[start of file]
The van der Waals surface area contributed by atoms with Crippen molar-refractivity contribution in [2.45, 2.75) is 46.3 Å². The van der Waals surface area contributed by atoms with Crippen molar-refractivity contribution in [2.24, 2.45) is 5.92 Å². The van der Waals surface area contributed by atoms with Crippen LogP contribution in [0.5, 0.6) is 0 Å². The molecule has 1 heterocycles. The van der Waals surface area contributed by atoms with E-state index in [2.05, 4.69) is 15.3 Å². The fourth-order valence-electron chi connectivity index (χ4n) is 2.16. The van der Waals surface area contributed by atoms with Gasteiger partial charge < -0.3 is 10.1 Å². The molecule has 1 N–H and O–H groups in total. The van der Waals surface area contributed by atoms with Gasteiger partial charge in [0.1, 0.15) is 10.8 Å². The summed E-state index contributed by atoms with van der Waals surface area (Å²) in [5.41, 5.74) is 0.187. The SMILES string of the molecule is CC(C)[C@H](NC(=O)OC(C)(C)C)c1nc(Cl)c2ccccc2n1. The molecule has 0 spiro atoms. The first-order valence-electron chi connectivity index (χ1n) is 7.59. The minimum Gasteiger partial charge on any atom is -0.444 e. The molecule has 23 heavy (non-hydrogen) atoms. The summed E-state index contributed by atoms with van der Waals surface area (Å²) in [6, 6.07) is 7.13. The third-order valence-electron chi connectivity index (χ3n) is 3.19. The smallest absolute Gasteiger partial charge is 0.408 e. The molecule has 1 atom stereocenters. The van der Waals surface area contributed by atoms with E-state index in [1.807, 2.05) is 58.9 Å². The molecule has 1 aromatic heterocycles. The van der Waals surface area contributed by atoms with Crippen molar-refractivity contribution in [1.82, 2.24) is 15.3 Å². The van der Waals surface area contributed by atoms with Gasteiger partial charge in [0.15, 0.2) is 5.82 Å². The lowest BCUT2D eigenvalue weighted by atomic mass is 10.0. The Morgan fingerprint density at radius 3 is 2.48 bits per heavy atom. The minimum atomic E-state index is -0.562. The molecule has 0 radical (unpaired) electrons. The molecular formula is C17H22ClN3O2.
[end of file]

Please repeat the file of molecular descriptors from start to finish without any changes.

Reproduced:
The van der Waals surface area contributed by atoms with Crippen molar-refractivity contribution in [2.45, 2.75) is 46.3 Å². The van der Waals surface area contributed by atoms with Crippen molar-refractivity contribution in [2.24, 2.45) is 5.92 Å². The van der Waals surface area contributed by atoms with Crippen LogP contribution in [0.5, 0.6) is 0 Å². The molecule has 1 heterocycles. The van der Waals surface area contributed by atoms with E-state index in [2.05, 4.69) is 15.3 Å². The fourth-order valence-electron chi connectivity index (χ4n) is 2.16. The van der Waals surface area contributed by atoms with Gasteiger partial charge < -0.3 is 10.1 Å². The molecule has 1 N–H and O–H groups in total. The van der Waals surface area contributed by atoms with Gasteiger partial charge in [0.1, 0.15) is 10.8 Å². The summed E-state index contributed by atoms with van der Waals surface area (Å²) in [5.41, 5.74) is 0.187. The SMILES string of the molecule is CC(C)[C@H](NC(=O)OC(C)(C)C)c1nc(Cl)c2ccccc2n1. The molecule has 0 spiro atoms. The first-order valence-electron chi connectivity index (χ1n) is 7.59. The minimum Gasteiger partial charge on any atom is -0.444 e. The molecule has 23 heavy (non-hydrogen) atoms. The summed E-state index contributed by atoms with van der Waals surface area (Å²) in [6, 6.07) is 7.13. The third-order valence-electron chi connectivity index (χ3n) is 3.19. The smallest absolute Gasteiger partial charge is 0.408 e. The molecule has 1 atom stereocenters. The van der Waals surface area contributed by atoms with E-state index in [1.807, 2.05) is 58.9 Å². The molecule has 1 aromatic heterocycles. The van der Waals surface area contributed by atoms with Crippen molar-refractivity contribution in [1.82, 2.24) is 15.3 Å². The van der Waals surface area contributed by atoms with Gasteiger partial charge in [0.15, 0.2) is 5.82 Å². The lowest BCUT2D eigenvalue weighted by atomic mass is 10.0. The Morgan fingerprint density at radius 3 is 2.48 bits per heavy atom. The minimum atomic E-state index is -0.562. The molecule has 0 radical (unpaired) electrons. The molecular formula is C17H22ClN3O2.